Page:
Send the link below via email or IMCopy
Present to your audienceStart remote presentation
- Invited audience members will follow you as you navigate and present
- People invited to a presentation do not need a Prezi account
- This link expires 10 minutes after you close the presentation
- A maximum of 30 users can follow your presentation
- Learn more about this feature in our knowledge base article
Acadia National Park
Transcript of Acadia National Park
Competition in community:
The bear and the fox are living in the same community and are competing for the same food because they are both carnivores and use the same resources.
Forest fires can effect the ecosystem by making animals fight each other to get the nutrients and living space they need to survive.
Acadia National Park
A food chain:
is a single line of organisms, where each is followed by something that it consumes
A food web:
branches out in all directions with arrows pointing from organisms to any number of organisms that consume it.
Producers consume energy from the sun.
consumers produce energy from eating
Energy through living systems:
When the grass is eaten by a rabbit the energy from the grass is given to the rabbit. When the rabbit is eaten by the fox the energy is transported to the top of the food chain and the process is repeated.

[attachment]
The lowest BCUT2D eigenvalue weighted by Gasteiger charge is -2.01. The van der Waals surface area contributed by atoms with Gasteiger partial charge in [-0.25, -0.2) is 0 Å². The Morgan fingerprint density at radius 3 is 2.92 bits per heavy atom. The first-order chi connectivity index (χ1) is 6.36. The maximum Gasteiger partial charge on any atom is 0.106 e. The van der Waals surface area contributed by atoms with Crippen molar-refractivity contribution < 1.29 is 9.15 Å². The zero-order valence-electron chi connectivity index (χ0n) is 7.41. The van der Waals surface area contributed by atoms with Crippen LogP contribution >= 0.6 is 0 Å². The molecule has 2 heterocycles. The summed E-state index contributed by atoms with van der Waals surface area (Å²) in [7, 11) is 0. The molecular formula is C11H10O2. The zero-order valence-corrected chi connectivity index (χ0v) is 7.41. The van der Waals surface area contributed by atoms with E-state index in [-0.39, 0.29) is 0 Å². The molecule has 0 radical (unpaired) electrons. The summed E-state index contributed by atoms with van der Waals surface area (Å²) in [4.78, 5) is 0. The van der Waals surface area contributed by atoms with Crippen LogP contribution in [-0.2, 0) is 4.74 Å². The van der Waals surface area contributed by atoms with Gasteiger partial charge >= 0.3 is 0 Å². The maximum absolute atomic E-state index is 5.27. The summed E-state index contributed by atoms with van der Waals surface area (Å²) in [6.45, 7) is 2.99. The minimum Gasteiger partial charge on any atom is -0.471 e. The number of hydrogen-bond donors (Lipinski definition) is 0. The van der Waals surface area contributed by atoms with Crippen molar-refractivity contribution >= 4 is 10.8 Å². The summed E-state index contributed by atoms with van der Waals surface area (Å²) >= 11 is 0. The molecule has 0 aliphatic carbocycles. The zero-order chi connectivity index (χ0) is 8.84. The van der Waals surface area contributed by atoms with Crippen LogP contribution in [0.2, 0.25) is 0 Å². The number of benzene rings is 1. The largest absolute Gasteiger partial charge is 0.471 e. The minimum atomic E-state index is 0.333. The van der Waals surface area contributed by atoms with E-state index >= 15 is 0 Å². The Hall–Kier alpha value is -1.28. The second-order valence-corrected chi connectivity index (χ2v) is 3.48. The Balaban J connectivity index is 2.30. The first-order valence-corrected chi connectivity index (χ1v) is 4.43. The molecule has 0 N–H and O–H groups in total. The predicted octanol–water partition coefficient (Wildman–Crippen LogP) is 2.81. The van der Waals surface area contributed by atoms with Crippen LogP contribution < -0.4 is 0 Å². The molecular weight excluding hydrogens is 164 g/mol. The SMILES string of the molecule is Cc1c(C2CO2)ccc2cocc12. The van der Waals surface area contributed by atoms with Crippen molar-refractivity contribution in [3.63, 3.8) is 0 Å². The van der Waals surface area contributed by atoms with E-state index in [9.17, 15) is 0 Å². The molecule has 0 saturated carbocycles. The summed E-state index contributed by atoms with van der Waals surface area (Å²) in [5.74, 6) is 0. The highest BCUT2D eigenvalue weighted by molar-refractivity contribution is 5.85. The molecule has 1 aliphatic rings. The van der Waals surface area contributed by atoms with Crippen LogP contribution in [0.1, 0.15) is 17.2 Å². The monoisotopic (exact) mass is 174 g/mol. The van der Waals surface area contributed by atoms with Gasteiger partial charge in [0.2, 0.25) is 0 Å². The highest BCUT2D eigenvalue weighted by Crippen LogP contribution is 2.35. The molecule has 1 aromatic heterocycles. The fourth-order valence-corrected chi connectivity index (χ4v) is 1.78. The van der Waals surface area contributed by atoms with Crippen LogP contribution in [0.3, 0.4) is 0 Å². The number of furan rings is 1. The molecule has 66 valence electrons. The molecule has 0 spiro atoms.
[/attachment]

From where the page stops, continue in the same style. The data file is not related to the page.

A deer's job is to provide energy for carnivores.
predation and keystone:
A fox would want to live by a rabbit, but a rabbit would not want to live next to the fox. This would effect the community by making them move from place to place.
can be harmless, However there are many situations of parasitism, or harmful symbiosis, in nature. One example of parasitism in Acadia is the deer tick. The adult female deer tick (parasite) attaches itself to a white-tailed deer (host), with its feeding tube. Adult female deer ticks need enough blood to spawn their 2000 eggs. Deer ticks are so reliant on white tailed deer to survive that changes in deer population can affect the number of ticks.
Though deer do not die unless infected with thousands of ticks, the bugs still do harm by sucking the deer's blood, making this a parasitic interaction.